If you’re looking for a place to get involved in on campus, meet new people and work on fighting against the Freshman 15, consider the world of intramural sports.
Offered every quarter and during Summer Sessions, IM sports are a perfect fix for sports fanatics or even those that like to play just for fun.
From the traditional pastimes to more unconventional activities, all types of sports are available through IMs. Among the less traditional events include “Kickball Palooza,” a 24-hour kickball tournament where teams dress up in costumes that in the past have ranged from favorite fast food icons to the cast of the “Rocky Horror Picture Show.“
IM sports are not as intimidating as a lot of people may think, said junior chemical engineering major Corney Polic.
“The sports have different levels,” Polic said. “[Students] should just try one if there is a sport they like or just one they‘ve always wanted to try.“
The different levels include AA for highly skilled teams, A for above average skilled, B for average, and C for beginners. Also offered are open classification for people with any skill level, resident hall teams, and graduate/staff/faculty teams.
Though being a team has been essentially free in the past, maintaining the IM sports program has its costs. Starting this fall, the IM advisory council approved to charge a $30 fee for teams and a $10 fee for individual teams, such as two-person tennis.
“We did some research and compared to other schools, this fee is relatively low,” said Andy Ramirez, assistant director for IM sports. Ramirez said that this fee policy was tested spring quarter of 2008. Not only were no complaints heard from participants, but there was no decrease in participation.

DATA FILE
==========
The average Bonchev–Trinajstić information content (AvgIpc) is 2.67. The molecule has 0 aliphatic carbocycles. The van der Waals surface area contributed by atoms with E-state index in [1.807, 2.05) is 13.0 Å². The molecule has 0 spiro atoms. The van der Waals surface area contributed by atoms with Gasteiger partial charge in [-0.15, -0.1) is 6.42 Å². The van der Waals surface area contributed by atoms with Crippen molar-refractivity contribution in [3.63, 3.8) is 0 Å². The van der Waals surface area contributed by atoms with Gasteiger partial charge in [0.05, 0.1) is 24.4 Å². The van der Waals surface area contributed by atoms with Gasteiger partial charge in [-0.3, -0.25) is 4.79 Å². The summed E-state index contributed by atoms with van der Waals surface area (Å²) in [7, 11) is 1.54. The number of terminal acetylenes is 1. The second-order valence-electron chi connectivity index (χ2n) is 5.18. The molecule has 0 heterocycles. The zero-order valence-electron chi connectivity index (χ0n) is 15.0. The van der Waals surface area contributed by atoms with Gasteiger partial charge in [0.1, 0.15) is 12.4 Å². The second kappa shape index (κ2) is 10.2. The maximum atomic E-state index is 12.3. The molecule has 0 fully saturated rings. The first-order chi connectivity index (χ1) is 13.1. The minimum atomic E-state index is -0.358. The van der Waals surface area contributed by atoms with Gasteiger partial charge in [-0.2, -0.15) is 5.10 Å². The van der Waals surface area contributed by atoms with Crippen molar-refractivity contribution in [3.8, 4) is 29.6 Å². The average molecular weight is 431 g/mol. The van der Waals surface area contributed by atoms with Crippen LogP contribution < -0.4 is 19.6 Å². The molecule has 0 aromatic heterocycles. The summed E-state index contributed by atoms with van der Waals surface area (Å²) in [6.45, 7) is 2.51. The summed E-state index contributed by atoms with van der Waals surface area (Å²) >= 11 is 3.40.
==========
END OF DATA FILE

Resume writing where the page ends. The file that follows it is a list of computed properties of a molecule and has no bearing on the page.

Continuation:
The capacity of a league with one to two divisions is based on the size and popularity of past seasons. Popular sports like soccer get filled fast, Ramirez said.
“Last year, we had games going seven days a week,” Ramirez said. “Sometimes we played till about 1 a.m. and we had 15 teams on the waiting list.“
Handball will be offered as a new sport this fall. Other activities include floor hockey, ultimate frisbee, flag football, volleyball and singles tennis.
Junior sociology major Evan Clark recommends students participate in IM sports to enrich their college experience. Clark has played IM soccer, badminton, inner tube water polo and volleyball since his first year.
“My advice to anyone thinking about IM sports is this: Do it,“ Clark said in an e-mail interview. “There is no better way to meet new people or to do something fun with people one already knows.“
Students shouldn’t be too worried about IM sports conflicting with busy schedules or schoolwork.
“Because all of our sports are scheduled for evening times or Sunday afternoons, it rarely conflicts with school or school work because everyone plays during times when they would only be wasting time and procrastinating on their work anyways,” junior biomedical engineering major and IM sports supervisor Ayla Sessions said in an e-mail interview.
Breanna Miller, a junior animal science and management major, manages to balance IM sports even with involvement in the Vet Aides Club and a part-time job.
“Sometimes sports can conflict with homework, but it is such a reward for me that I learned how to work around it or how to compromise to get the best out of both playing and doing my homework,” Miller said.
Online registration begins Oct. 5 and ends Oct. 7. For more information about IM sports, go to campusrecreation.ucdavis.edu/intramural or e-mail firstname.lastname@example.org.
ANGELA RUGGIERO can be reached at email@example.com.